Time is a precious commodity in law school. Law students are always looking for shortcuts; however, shortcuts are not the answer. Instead, you want to use your time more efficiently and effectively. Here are some suggestions:
- Learn the material as you read it rather than highlight it to learn later. Ask questions while you read. Make margin notes as you read. Brief the case or make additional notes to emphasize the main points and big picture of the topic after you finish reading. If you only do cursory "survival" reading, you will have to re-read for learning later which means double work.
- Review what you have read before class. By reviewing, you reinforce your learning. You will be able to follow in class better. You will recognize what is important for note taking rather than taking down everything the professor says. You will be able to respond to questions more easily. Your confidence level about the material will increase.
- Be more efficient and effective in taking class notes. Listen carefully in class. Take down the main points rather than frantically writing or typing verbatim notes. Use consistent symbols and abbreviations in your notes.
- Review your class notes within 24 hours. Fill in gaps. Organize the notes if needed. Note any questions that you have. If you wait to review your notes until you are outlining, you will have less recall of the material.
- Regularly review material. We forget 80% of what we learn in 2 weeks if we do not review. Regular review of your outlines will mean less cramming at the end of the semester. You save time ultimately by not re-learning. You gain deeper understanding. You have less stress at exam time.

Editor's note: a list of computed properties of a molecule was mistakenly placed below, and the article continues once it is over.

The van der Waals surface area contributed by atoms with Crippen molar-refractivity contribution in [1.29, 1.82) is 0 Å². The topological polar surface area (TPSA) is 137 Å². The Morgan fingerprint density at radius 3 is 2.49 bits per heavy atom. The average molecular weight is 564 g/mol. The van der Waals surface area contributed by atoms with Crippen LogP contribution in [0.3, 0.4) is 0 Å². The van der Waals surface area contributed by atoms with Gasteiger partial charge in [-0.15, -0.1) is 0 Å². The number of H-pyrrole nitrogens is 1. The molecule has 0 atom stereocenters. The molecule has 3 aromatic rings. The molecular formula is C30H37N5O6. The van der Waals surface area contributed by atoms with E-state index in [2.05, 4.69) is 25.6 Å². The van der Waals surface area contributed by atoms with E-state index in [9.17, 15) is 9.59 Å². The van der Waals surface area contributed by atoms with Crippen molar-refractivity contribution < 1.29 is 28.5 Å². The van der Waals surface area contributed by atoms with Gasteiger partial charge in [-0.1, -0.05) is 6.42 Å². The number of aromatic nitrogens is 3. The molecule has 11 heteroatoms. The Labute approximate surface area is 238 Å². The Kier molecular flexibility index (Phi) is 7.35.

- Look for the big picture at the end of each sub-topic and topic. Do not wait until pre-exam studying to pull the course together. Synthesize the cases that you have read on a sub-topic: how are they different and similar. Determine the main points that you need to cull from cases for the sub-topic or topic. Analyze how the sub-topics or topics are inter-related.
- Ask the professors questions as soon as you can. Do not store up questions like a squirrel storing nuts for winter. The sooner you get your questions answered, the greater your comprehension of current material. New topics often build on understanding of prior topics. Unanswered questions merely lead to more confusion and less learning.
Kentucky Supreme Court Justice Bill Cunningham will be the Law School's judge-in-residence on Monday, August 23. Justice Cunningham will conduct a community-wide forum from 11:45 to 12:30. Students, staff, and faculty are invited to that forum. Dean Chen has allotted 20 minutes (12:35-12:55) after the forum for moot court participants to meet with Justice Cunningham to get advice on excelling in moot court competitions and oral advocacy in general. Members, please make every effort to attend. Email Marilyn Osborn if you will be attending.
Today, Friday, August 20, is the last day to add a class or change to an audit. If you need any approvals, please contact Barbara Thompson is Student Records before 4:00 p.m. today.
I encourage each and everyone of you to come to the first SBA meeting Tuesday, August 24 at 9 pm. We will be reviewing and approving our annual budget. By coming to the meeting, you will find out where our funds go and how they help you. I hope to see you all there!